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Author Topic: BMW 1200GS Swing Arm  (Read 5833 times)

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Offline Kolie

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BMW 1200GS Swing Arm
« on: June 01, 2014, 10:31:32 pm »
A friend of mine owns a 2012 GS 1200 which has 15 000km on the clock by now. On a recent trip in the Tankwa Karoo near Ceres he ended up with a broken swing arm. It happened on quite a good gravel road(road between Ceres en Calvinia). We were 8 bikes in total, of which 5 were BMW's and no one had any problems accept his bike. Is this a common problem on a GS or was he just unlucky?
« Last Edit: June 04, 2014, 05:23:43 am by Kolie »
 

Offline Dewie

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Re: BMW 1200GS Swing Arm
« Reply #1 on: June 02, 2014, 06:11:57 am »
Did the whole swingarm break/crack or just bent the paralever arm?

A bit more info, or maybe a pic or two will go a long way....
 

Offline Brandt

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Re:
« Reply #2 on: June 02, 2014, 06:12:59 am »
Common problem. Someone I know although a 2006 model also broke the swing arm. The are usually 2 weak points, where the shock is bolted onto the swing arm and then in the middle of the swing arm.

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Offline Brandt

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Re:
« Reply #3 on: June 02, 2014, 06:15:04 am »
Being a 2012 model BMW will maybe replace it for free as a good will gesture.

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Offline K-9

Re: BMW 1200GS Swing Arm
« Reply #4 on: June 03, 2014, 10:50:32 am »
mine broke on my last GSA, it had about 5500 kms on the clock, repaired no questions asked. 

Breaking the bolt is more common than the swing arm braking itself.  swing arm breaking in the middle is normally from hitting a rock or something. 

at the time (2011) I goggled it, it is not that common world wide, but fairly common in south Africa, possibly due to our roads and how hard we push our bikes.  corrugations and hard tyres, that constant jolting must do the damage??  my bike was not over loaded, but we were two up with cloths in the boxes.

mine appeared to crack a few weeks before and one small bump in the road finished it off, you could see by the different colour of the crack.

the new GSA LC has been strengthened at that point.
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Offline Kolie

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Re: BMW 1200GS Swing Arm
« Reply #5 on: June 04, 2014, 05:29:50 am »
The swing arm broke where the schock fits onto the swing arm. As a result the schock ended up bewteen the swing arm and the tyre en damaged the tyre as well.
 

Offline Sprocketbek

Re: BMW 1200GS Swing Arm
« Reply #6 on: June 04, 2014, 06:26:03 am »
Quite common, they do that regularly.
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Offline ceasar

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Re: BMW 1200GS Swing Arm
« Reply #7 on: June 04, 2014, 01:07:17 pm »
Can this at all be avoided? I've seen the breaks in the past, and is still wondering how it happens? Last guy it happened with told me the garage told him its because of play happening in that bolt that holds the shock. If its loose it starts to hammer that lug and it breaks off. doesnt have to happen on a rough road. But its severe. One guy it happened with had a brand new bike. Not even had his forst service.... :o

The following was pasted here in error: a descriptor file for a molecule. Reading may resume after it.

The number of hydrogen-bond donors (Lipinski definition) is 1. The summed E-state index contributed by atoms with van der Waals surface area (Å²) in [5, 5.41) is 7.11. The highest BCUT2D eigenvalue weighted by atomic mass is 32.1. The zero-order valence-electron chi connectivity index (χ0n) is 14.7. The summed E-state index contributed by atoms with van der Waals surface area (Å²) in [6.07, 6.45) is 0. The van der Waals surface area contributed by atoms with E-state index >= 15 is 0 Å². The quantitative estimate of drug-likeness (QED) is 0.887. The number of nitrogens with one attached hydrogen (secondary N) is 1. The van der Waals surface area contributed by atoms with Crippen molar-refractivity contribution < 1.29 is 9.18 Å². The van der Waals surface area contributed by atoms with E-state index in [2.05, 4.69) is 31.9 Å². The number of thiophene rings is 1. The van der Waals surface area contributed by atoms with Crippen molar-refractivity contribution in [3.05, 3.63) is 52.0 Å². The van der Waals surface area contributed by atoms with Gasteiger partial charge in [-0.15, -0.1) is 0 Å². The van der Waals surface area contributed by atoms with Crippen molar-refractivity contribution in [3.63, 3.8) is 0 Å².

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Offline roxenz

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Re: BMW 1200GS Swing Arm
« Reply #8 on: June 04, 2014, 03:53:32 pm »
Geesh, now you guys tell me AFTER I bought a 1200GS?!    :biggrin:
 

Offline AntVan

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BMW 1200GS Swing Arm
« Reply #9 on: June 04, 2014, 08:32:30 pm »
Dude, don't worry. Before you snap your swing arm you will kill yourself a hundred times in all of the following ways simultaneously:
1. Sliding the rear brake
2. Meerkatting while riding
3. Completely breaking the frame
4. Deadly head shake
5. Bike will fall on you and crush you into the general shape of a panini
And then, after you are dead you will be forced to dig your own grave with the poop scoop that will fall off your bike, after your suspension collapsed, while 2 stroke disciples shout at you that you are not a real biker, you are a poser, and your bike should never have left the tar, and why is it larger than 50cc in any case?

My one GS has 8something thousand on the clock
My other one has 17 thousand

I'm happy.
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Offline nielvn

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Re: BMW 1200GS Swing Arm
« Reply #10 on: June 04, 2014, 09:01:59 pm »
My theory, this is  weak point on 2012 onwards, in my presence we had two on the same spot in the road, GS and GSA 2012 models, check closely where the bolt joins the swing arm it is thinner than on the older GS's. BMW repairs it, but what happens when the warranty expires I know of three, personally, but have heard of quite a few more where this happened..........
 

Offline Kolie

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Re: BMW 1200GS Swing Arm
« Reply #11 on: June 04, 2014, 09:40:02 pm »
Thanx to all of you for your input. I'll print all your posts tomorrow and forward it to him. He will be glad to hear he is not the real Cowboy we made him out to be.
 

Offline Kameel

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Re: BMW 1200GS Swing Arm
« Reply #12 on: June 04, 2014, 09:48:19 pm »
Like this? Currently replacing the shaft and swingarm.

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Offline Kolie

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Re: BMW 1200GS Swing Arm